Friday, March 11, 2011

SABEEL Conference Declaration

Dear Friend,
We are in constant touch with SABEEL, our Palestinian Christian friends, who met in Bethlehem, 23 - 28 February.
Below is the statement they make known to the world. Read and send to your friends who care about what's happening over there and how the US should be more proactive. JRK

To Our Friends and All People of Conscience

As the margins of Empire began to crumble in the Arab world, Sabeel's Eighth International Conference convened in Bethlehem inside the prison walls of imperial rule. We, the participants,300 people from 15 countries, met from 23rd to 28th February, 2011, to discuss “Challenging Empire: God, Faithfulness and Resistance,” surrounded by the unavoidable and cruel effects of empire's rule on the Palestinian people and their land.

We heard how Jesus resisted the arrogance, violence and repression of Empire and became a model for us when he drove out the money changers and confirmed the people's independence from Caesar. Jesus helps us overcome fear and stand in solidarity against Empire. We must follow his example and pray for his courage to resist imperial power, aligning ourselves with the poorest and most oppressed.

We met the victims of Empire in refugee camps, at check-points and in their homes, where they courageously persist in the face of unrelenting oppression. We saw them resist the theft of their homes, fields and water, challenging us to confront Empire in our own countries and in the Holy Land.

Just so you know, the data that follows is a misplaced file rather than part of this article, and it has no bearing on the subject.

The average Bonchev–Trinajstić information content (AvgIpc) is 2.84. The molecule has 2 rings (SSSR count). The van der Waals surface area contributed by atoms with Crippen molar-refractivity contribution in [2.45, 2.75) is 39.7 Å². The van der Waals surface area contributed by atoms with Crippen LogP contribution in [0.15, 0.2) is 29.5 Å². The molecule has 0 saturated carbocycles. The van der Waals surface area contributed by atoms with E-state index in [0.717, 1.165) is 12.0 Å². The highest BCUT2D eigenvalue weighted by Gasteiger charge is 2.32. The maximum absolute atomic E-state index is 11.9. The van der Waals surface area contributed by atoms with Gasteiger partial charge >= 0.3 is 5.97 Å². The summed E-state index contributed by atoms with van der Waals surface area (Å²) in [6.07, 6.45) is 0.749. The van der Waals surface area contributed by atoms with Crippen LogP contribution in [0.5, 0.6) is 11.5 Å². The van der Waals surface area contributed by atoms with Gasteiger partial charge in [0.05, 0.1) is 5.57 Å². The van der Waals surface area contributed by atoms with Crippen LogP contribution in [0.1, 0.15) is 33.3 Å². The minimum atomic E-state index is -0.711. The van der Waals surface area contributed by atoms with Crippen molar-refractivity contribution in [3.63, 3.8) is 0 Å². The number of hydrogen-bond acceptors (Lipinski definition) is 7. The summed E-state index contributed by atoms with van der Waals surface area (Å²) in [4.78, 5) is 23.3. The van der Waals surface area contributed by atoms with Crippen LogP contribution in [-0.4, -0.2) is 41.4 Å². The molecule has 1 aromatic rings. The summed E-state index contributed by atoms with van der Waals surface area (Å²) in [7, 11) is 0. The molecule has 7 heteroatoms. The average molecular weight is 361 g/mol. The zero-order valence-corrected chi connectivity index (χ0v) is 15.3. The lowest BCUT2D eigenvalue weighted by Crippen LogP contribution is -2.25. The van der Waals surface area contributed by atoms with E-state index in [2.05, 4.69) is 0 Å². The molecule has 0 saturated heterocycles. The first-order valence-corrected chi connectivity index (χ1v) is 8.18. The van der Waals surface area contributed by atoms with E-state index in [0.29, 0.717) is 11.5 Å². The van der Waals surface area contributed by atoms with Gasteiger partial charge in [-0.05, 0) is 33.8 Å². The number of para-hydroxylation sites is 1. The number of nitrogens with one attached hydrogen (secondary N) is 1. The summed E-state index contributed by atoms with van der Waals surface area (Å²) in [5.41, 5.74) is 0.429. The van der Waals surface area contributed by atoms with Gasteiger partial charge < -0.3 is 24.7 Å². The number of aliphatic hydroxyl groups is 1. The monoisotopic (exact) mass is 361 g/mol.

We support the Kairos Palestine document and encourage all Christians to read it and act on it. Confronting the root causes of the conflict, this document urges all Christians and people of conscience to help end the military occupation that deprives Palestinians of their rights and condemns both peoples, Israelis and Palestinians, to a distortion of their humanity. We see boycott and divestment as non-violent tools for justice, peace and security for all. We say to the churches: come and see. You will know the facts and the people of this land, Palestinians and Israelis alike.

Our word to the international community is to stop the double standards, and insist on the enforcement of international law and U.N. resolutions regarding the Palestine-Israel conflict.

As we depart this conference we hold the United States responsible for the obstacles it has placed in the path of peace, including its veto of a U.N. resolution that condemned Israeli settlement building in the Occupied Palestinian Territory, contrary to U.S. policy stating that settlements are illegal.

We will carry all that we have seen and learned here to our homes and families, our churches and governments, along with the challenges we have accepted for ourselves and our communities.

Bethlehem, Palestine
28 February, 2011

Wednesday, March 9, 2011

Restating the Two-State Solution

My friend Saliba Sarsar, takes exception to the Sari Nussbaum piece and publishes this article in the Higher Education Chronicle.
He restates the need for the "two-state" solution, even though that "way" has not made any progress for at least 6 decades now (it was proposed by a special UN commission before Israel unilaterally declared it independence in 1948).